Habits are, by definition, hard to change or quit: they become a routine, like the first cigarette in the morning or biting your nails when you are stressed; a routine that nothing can prevent or change – just ask a smoker if heavy rain would stop them going outside for their morning cigarette.
When it comes to cybersecurity, having habits makes us predictable and vulnerable, especially when we believe they can protect us from cyber threats. In reality, however, they can put us more at risk. Here is a list of four common habits that we all do because we’ve never had any problems – which doesn’t mean they are bullet-proof:
When a new password is due, I change only one digit
It’s highly recommended to change passwords often to reduce the risk that they are discovered or cracked. For convenience, or laziness, a common practice is to simply change the last digit (for instance from Password1 to Password2) or to use a replica of the last one (from Password to Passwordd). We assume that our password is as secure as before, but nothing could be further from the truth. Better to quit this habit than end up like the CEO of Pokémon Go, whose Twitter account was hacked because of a weak password.
I often connect my business laptop to free Wi-Fi on public transport
Nowadays, public transport like trains and buses provide free Wi-Fi during peak-time journeys to allow commuters to keep up with their busy work schedules while commuting. Although this is a very common practice, people don’t consider the possible cyber threat the free connection represents to their devices. People are negligent when it comes to connecting to public Wi-Fi, as demonstrated by an experiment conducted during the Republican National Convention in Cleveland.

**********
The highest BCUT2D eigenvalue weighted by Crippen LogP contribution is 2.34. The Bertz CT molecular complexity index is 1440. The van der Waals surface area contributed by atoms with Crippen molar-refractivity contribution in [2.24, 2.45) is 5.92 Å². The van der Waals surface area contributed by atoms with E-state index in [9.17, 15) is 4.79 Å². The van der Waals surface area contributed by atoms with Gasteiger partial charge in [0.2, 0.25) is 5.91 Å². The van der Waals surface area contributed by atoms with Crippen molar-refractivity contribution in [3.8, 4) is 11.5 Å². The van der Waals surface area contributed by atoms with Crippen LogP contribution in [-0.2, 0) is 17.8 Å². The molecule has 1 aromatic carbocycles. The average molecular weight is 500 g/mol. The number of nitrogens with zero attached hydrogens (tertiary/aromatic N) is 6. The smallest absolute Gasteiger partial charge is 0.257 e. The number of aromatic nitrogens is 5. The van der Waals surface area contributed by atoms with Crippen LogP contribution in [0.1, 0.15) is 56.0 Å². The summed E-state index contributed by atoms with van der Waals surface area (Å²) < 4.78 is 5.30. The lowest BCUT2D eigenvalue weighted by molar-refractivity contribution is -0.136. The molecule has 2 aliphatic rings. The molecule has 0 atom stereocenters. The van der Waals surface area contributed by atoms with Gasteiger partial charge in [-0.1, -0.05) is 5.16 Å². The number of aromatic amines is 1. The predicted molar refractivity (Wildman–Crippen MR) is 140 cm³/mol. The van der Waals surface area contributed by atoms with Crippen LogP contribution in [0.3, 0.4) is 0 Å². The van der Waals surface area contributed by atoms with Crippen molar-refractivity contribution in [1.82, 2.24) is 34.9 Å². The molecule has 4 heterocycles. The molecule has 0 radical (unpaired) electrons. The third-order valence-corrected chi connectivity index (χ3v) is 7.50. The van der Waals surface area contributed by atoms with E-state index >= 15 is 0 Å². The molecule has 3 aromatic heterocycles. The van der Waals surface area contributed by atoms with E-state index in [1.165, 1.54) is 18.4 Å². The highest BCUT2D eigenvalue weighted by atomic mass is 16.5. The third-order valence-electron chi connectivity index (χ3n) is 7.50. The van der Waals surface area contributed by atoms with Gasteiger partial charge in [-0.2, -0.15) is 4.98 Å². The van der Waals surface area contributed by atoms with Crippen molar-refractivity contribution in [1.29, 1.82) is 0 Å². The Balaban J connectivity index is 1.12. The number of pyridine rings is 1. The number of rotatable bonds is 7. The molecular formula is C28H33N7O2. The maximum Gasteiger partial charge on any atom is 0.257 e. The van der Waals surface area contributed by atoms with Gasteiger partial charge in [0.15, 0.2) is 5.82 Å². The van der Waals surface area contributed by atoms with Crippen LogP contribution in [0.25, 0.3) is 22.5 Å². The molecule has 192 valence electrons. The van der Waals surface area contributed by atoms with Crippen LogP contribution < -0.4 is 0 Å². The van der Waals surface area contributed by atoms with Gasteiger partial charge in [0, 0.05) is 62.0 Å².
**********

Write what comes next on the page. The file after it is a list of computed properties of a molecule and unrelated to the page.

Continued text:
I often log into my business email account from my partner’s mobile
Your cell phone’s battery is low and you have to read and reply to a business email sooner rather than later, so you look for a quick solution: log in from another device. Although this seems like the obvious choice, it can be the source of a possible data breach. You don’t know if the device is secure enough (with encryption, antivirus and anti-malware, etc.) or if it’s been infected by malware without the owner knowing about it. And what’s at stake is your company’s information security. Better to wait for your battery to charge.
I play online games on my business computer during lunch
It’s lunch and you cannot wait to go home and play your favorite online game, knowing that you need a few points to reach the next level. So you log in from your PC at your desk. Although it seems to be secure (you know your company has invested a lot in cybersecurity technology), online games’ websites are one of the most likely places to be infected by malware, ransomware, Trojans and more. Better to not put your company at risk.
Habits are hard to change but people can be inspired and influenced
If you cannot change your staff’s habits, you can positively inspire them to adopt more secure practices. Packed with real-life examples, best practices and engaging activities, IT Governance’s Information Security staff awareness course will teach your staff basic security procedures and how to avoid dangerous situations. It can be customized to include your own branding and security policies and procedures. Moreover, it’s delivered online, which means that the course can be attended anytime from anywhere in the world, helping companies with home-based staff to maintain their staff awareness programme.